A new EPR dosimeter based on glutamic acid for radiation processing application

  • W. B. Beshir
  • Yasser S. SolimanEmail author
  • A. A. Abdel-Fattah
  • Ramy Amer Fahim
Original Article


l-Glutamic acid (L-GA) pellets (3.8 mm × 4 mm) and powder dosimeters were studied in the dose range of 0.1–150 kGy using the electron paramagnetic resonance (EPR) technique. The EPR spectra of irradiated L-GA pellets showed an EPR signal with eight lines, and the intensity of the signal increased with an increase of absorbed dose. The results obtained in terms of the energy-absorption coefficients suggest a similar performance of the L-GA pellets as compared to alanine pellets. The value of the temperature coefficient for the L-GA pellets during irradiation was around − 0.08%/°C which is lower than that reported for alanine dosimeter, 0.14%/°C. The influence of humidity on the pellet response was found to be negligible; i.e., the increase in response was only about 2% for a relative humidity of up to 94%. The response of L-GA powder reached stability 4 h after irradiation and continued to be stable until 47 days after irradiation. In contrast, the response of the L-GA pellet dosimeter reached stability 22 h after irradiation and continued to be stable until 8 days after irradiation. For routine applications, the L-GA pellet dosimeter should be analyzed during the stable period after irradiation, to minimize the uncertainties in dose assessment. The overall two-sigma uncertainties in absorbed dose estimation were 5.1% and 3.9% for the dose ranges of 0.1–15 kGy and 15–150 kGy, respectively. It is concluded that L-GA pellets represent a promising dosimeter material for quantification of radiation doses in food irradiation, medical sterilization and polymer modification.


l-Glutamic acid Electron paramagnetic resonance Pellet dosimeter Radiation dosimetry EPR spectroscopy 


Compliance with ethical standards

Conflict of interest

The authors declare that they have no conflict of interest.


  1. Abdel-fattah AA, Ezz El-Din H, Abdel-rehim F (2004) New alanine/EPR dosimeter using EVA copolymer/paraffin as A binder for high-dose radiation dosimetry: performance characterization. Int J Polym Mater Polym Biomater 53:927–939CrossRefGoogle Scholar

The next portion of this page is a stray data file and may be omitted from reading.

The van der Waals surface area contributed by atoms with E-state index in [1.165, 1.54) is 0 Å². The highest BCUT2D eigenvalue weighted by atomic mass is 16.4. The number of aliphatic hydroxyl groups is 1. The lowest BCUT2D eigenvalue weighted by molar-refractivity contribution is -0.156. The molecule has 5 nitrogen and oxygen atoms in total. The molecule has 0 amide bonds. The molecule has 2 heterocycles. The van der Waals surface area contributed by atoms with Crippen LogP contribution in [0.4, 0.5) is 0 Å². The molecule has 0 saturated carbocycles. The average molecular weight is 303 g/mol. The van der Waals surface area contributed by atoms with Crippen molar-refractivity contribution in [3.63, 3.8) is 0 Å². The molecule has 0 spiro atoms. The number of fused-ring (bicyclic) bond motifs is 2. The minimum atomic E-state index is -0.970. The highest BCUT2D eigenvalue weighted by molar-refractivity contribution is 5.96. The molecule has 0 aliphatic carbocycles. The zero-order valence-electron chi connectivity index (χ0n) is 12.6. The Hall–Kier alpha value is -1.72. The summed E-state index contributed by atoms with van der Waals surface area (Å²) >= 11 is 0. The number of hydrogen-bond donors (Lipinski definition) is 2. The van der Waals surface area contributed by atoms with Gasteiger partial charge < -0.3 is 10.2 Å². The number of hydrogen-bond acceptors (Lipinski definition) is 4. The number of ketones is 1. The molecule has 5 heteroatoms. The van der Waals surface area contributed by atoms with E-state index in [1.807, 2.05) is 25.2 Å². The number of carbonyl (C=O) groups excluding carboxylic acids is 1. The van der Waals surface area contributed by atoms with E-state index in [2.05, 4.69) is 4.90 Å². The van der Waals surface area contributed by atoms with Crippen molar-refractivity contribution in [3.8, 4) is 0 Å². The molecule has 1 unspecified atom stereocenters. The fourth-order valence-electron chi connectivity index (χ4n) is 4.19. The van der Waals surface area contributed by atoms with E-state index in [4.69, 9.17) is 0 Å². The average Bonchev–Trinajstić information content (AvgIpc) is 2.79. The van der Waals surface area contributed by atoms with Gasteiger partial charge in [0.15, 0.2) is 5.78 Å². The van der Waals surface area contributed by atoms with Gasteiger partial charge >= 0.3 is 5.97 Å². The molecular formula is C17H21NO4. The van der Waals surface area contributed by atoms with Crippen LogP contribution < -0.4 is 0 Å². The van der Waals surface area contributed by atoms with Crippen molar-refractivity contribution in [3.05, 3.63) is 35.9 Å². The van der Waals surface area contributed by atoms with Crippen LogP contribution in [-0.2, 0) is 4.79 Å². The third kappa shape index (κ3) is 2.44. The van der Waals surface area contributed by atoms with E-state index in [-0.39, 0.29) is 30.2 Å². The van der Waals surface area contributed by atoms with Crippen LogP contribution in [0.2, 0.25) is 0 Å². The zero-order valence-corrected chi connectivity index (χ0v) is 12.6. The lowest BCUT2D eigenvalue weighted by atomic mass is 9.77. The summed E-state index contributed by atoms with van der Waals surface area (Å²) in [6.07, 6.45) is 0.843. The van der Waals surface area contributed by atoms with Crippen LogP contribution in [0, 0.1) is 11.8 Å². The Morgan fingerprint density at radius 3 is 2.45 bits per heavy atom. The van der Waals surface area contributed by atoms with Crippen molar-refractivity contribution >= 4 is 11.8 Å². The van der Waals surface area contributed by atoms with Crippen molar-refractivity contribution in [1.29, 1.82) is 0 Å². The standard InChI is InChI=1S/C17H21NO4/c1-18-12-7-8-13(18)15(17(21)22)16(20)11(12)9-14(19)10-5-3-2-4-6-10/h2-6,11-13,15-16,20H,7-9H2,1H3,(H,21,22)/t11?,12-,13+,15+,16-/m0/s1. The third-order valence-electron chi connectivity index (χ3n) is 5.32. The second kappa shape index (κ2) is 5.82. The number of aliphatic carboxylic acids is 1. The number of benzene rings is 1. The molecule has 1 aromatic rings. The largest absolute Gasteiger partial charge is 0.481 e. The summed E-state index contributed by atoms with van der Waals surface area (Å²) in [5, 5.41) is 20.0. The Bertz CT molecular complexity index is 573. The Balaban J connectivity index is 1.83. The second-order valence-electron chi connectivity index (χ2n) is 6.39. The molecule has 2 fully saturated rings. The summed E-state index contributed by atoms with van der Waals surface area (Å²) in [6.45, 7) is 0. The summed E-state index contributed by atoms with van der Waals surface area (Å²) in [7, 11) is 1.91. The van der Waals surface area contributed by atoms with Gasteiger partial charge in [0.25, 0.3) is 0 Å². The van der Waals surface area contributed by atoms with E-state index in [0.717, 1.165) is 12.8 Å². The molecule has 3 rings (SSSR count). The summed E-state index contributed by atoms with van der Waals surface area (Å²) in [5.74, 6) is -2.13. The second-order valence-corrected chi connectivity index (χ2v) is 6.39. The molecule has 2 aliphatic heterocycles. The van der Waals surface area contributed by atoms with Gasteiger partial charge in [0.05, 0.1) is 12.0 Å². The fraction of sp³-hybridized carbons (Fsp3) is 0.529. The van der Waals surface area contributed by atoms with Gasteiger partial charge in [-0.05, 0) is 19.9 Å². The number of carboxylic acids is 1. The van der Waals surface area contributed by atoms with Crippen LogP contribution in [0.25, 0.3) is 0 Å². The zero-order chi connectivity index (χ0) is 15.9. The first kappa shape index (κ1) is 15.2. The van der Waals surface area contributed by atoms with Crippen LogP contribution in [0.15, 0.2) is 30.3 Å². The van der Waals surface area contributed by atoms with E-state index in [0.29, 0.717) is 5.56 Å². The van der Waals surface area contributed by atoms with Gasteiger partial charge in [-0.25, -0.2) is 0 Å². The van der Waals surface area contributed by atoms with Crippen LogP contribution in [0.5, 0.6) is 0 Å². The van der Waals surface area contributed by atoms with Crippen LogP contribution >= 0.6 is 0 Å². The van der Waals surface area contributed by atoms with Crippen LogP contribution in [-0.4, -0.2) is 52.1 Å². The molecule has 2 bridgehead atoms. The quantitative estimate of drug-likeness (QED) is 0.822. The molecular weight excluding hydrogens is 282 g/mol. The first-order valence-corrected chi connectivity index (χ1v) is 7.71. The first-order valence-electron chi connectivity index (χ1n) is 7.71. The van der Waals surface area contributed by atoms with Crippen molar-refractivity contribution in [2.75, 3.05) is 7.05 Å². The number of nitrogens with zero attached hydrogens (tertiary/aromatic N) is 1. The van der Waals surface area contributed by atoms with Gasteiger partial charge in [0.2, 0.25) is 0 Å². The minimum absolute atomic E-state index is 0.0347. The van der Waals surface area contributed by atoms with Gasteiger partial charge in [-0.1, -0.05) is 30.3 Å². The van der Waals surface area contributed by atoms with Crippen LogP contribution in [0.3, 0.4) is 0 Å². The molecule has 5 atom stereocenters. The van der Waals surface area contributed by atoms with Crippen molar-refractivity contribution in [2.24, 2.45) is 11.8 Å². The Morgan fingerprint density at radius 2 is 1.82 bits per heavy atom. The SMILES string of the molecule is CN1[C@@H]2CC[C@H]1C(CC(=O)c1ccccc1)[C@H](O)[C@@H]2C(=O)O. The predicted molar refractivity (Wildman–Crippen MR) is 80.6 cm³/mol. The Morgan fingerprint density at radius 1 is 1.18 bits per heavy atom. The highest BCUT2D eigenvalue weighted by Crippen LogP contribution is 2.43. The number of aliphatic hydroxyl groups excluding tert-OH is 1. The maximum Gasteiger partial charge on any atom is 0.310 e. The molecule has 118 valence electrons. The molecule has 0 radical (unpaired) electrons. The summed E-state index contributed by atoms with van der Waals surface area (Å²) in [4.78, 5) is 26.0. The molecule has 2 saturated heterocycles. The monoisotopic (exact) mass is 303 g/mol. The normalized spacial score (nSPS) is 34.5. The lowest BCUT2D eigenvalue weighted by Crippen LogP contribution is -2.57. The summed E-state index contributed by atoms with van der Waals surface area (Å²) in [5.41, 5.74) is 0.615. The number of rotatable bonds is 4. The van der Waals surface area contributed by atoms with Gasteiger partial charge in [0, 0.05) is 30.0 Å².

2. Abdel-Fattah AA, Abdel-Rehim F, Soliman YS (2012) A new label dosimetry system based on pentacosa-diynoic acid monomer for low dose applications. Radiat Phys Chem 81:70–76ADSCrossRefGoogle Scholar
  3. Alkhorayef M, Mansour A, Sulieman A et al (2017) Evaluation of dose uncertainty in radiation processing using EPR spectroscopy and butylated hydroxytoluene rods as dosimetry system. Radiat Phys Chem 141:50–56ADSCrossRefGoogle Scholar
  4. Bakan MH, Aydin M, Osmanolu E (2010) Investigation of 60Co γ-irradiated l-(−) malic acid, N-methyl-dl-valine and l-glutamic acid γ-ethyl ester by electron paramagnetic resonance technique. J Mol Struct 983:200–202ADSCrossRefGoogle Scholar
  5. Beshir WB, Abdel-Fattah AA, Abdel-Rehim F, Hassan HM (2012) EPR dosimetric properties of radiation—formed radicals in arginine monohydrochloride. J Photochem Photobiol B Biol 116:1–6CrossRefGoogle Scholar
  6. Bracco P, Costa L, Luda MP, Billingham N (2018) A review of experimental studies of the role of free-radicals in polyethylene oxidation. Polym Degrad Stab 155:67–83CrossRefGoogle Scholar
  7. Chen F, Graeff CFO, Baffa O (2007) Response of l-alanine and 2-methylalanine minidosimeters for K-band (24 GHz) EPR dosimetry. Nucl Instrum Methods Phys Res Sect B Beam Interact Mater At 264:277–281ADSCrossRefGoogle Scholar
  8. Ciesielski B, Wielopolski L (1994) The effects of dose and radiation quality on the shape and power saturation of the EPR signal in alanine. Radiat Res 140:105–111ADSCrossRefGoogle Scholar
  9. Desrosiers MF, Peters M, Puhl JM (2009) A study of the alanine dosimeter irradiation temperature coefficient from 25 to 80 °C. Radiat Phys Chem 78:465–467. ADSCrossRefGoogle Scholar
  10. Eid S, Ebraheem S, Sobhy A (2014) ESR dosimetric properties of sodium glutamate. Egypt J Rad Sci Appl 27:151–164CrossRefGoogle Scholar
  11. Gallo S, Iacoviello G, Panzeca S, Veronese I, Bartolotta A, Dondi D, Gueli AM, Loi G, Longo A, Mones E, Marrale M (2017) Characterization of phenolic pellets for ESR dosimetry in photon beam radiotherapy. Radiat Environ Biophys 56:471–480CrossRefGoogle Scholar
  12. Gancheva V, Sagstuen E, Yordanov ND (2006) Study on the EPR/dosimetric properties of some substituted alanines. Radiat Phys Chem 75:329–335ADSCrossRefGoogle Scholar
  13. Greenspan L (1977) Humidity fixed points of binary saturated aqueous solutions. J Res Natl Bur Stand Sect A Phys Chem 81:89–96CrossRefGoogle Scholar
  14. Guidelli EJ, Lima IS, Baffa O (2018) Monosodium glutamate for accidental, retrospective, and medical dosimetry using electron spin resonance. Radiat Environ Biophys 57:349–356CrossRefGoogle Scholar
  15. Hansen JW, Olsen KJ (1989) Predicting decay in free-radical concentration in l-α-alanine following high-LET radiation exposures. Int J Radiat Appl Instrum Part A Appl Radiat Isot 40:10–12CrossRefGoogle Scholar
  16. Hassan GM, Ikeya M (2000) Metal ion-organic compound for high sensitive ESR dosimetry. Appl Radiat Isot 52:1247–1254CrossRefGoogle Scholar
  17. Hubbell JH, Seltzer SM (2004) Tables of X-ray mass attenuation coefficients and mass energy-absorption coefficients (version 1.4). Accessed 2019